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Posts tagged as “Jeremiah Willstone”

Viiictory to the Twenty-Fifth Power!

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SO! After yet another National Novel Writing Month, I have added yet another 50,000 words of rough draft to my writing output - making this the fourteenth time I have won Nano, and the twenty-fifth time I have won one of the Nanowrimo or CampNanowrimo challenges! Woohoo!

This month wasn't so bad, though there was a bit of a dip around the time I was writing report cards for our robot learning systems ("Little Johnny 5 tries very hard, but needs to work on his cornering!"). But, as usual, the week I took off for Thanksgiving "vacation" put me back on track:

Yes, one day I did indeed get 6000+ words written, which was a record for the 25th of the month, but nowhere near my record of 9074 words - written on the 30th(!) of November 2016, in what I recall was a delerious mad dash sitting on my sofa wracking my brain to produce enough words to make my goal for PHANTOM SILVER. Frankly speaking, that sucked, and since then I have redoubled my efforts to ensure that I'm never THAT far behind.

So this month looks typical. It's interesting to me how much Nano has become a part of my life. First tried in 2002, first made into a yearly habit in 2007, and first made into a thrice-yearly habit (Camp April, Camp July and November Nano) in 2014-2015 ... now I've done Nano 27 times, with 25 successes, for 1.36 million words of rough draft ... it's a heavy feeling.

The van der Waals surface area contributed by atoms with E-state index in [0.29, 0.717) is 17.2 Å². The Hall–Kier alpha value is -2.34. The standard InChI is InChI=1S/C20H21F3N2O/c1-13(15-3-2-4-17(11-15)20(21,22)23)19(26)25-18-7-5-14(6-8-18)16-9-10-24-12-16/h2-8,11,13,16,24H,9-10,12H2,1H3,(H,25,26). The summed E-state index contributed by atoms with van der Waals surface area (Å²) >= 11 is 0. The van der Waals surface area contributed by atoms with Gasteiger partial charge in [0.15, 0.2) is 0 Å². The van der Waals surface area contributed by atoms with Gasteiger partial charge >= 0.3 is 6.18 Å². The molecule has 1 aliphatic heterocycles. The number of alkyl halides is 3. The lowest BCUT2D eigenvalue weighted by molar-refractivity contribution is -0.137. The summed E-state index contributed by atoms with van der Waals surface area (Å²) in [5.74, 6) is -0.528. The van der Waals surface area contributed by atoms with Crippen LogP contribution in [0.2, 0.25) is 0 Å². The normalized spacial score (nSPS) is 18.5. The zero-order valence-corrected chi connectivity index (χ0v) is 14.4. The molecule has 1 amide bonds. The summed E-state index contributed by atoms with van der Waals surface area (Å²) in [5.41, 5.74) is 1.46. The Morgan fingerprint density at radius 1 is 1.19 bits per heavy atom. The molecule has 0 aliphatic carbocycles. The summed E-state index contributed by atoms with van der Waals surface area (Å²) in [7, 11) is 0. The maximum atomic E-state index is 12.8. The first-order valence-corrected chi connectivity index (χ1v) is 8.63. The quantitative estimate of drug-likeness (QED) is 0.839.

Do I want to keep doing this? Absolutely. I wish I had more time to, like, edit my books, so I didn't have a backlog of 6 finished novels, 2 novellas, and 5 partially finished novels. (Gulp!) But I like having a roof more, and the time and money to pay for my laptop, my nice dinners, and my late nite teas and mochas, so, teaching robots to learn by day it is, for the time being.

One of the most interesting things for me is how Nano breaks through your creative barriers. When I started on MACHINERY OF THE APOCALYPSE, then titled TWO YEARS OF HELL, I had the idea of writing an action-adventure steampunk hard science fiction story around computer science concepts, and conceived it as a connected tale made of 16 short stories  --- two to the fourth power, a number beloved of many computer scientists.